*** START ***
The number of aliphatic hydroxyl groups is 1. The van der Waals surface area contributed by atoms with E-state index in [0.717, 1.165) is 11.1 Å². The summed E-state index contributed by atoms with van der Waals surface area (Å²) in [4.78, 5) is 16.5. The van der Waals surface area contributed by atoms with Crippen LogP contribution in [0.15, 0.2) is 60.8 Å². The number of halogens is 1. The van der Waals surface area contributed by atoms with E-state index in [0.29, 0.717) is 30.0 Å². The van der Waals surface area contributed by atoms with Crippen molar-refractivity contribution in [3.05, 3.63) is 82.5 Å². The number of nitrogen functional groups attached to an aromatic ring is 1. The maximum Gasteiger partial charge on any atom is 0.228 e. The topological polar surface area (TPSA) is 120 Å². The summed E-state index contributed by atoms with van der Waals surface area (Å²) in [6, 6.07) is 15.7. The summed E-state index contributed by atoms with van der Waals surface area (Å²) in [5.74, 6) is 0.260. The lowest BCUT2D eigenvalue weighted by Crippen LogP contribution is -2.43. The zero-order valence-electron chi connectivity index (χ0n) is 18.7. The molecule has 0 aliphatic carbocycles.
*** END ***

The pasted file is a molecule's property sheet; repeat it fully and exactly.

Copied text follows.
The number of aliphatic hydroxyl groups is 1. The van der Waals surface area contributed by atoms with E-state index in [0.717, 1.165) is 11.1 Å². The summed E-state index contributed by atoms with van der Waals surface area (Å²) in [4.78, 5) is 16.5. The van der Waals surface area contributed by atoms with Crippen LogP contribution in [0.15, 0.2) is 60.8 Å². The number of halogens is 1. The van der Waals surface area contributed by atoms with E-state index in [0.29, 0.717) is 30.0 Å². The van der Waals surface area contributed by atoms with Crippen molar-refractivity contribution in [3.05, 3.63) is 82.5 Å². The number of nitrogen functional groups attached to an aromatic ring is 1. The maximum Gasteiger partial charge on any atom is 0.228 e. The topological polar surface area (TPSA) is 120 Å². The summed E-state index contributed by atoms with van der Waals surface area (Å²) in [6, 6.07) is 15.7. The summed E-state index contributed by atoms with van der Waals surface area (Å²) in [5.74, 6) is 0.260. The lowest BCUT2D eigenvalue weighted by Crippen LogP contribution is -2.43. The zero-order valence-electron chi connectivity index (χ0n) is 18.7. The molecule has 0 aliphatic carbocycles.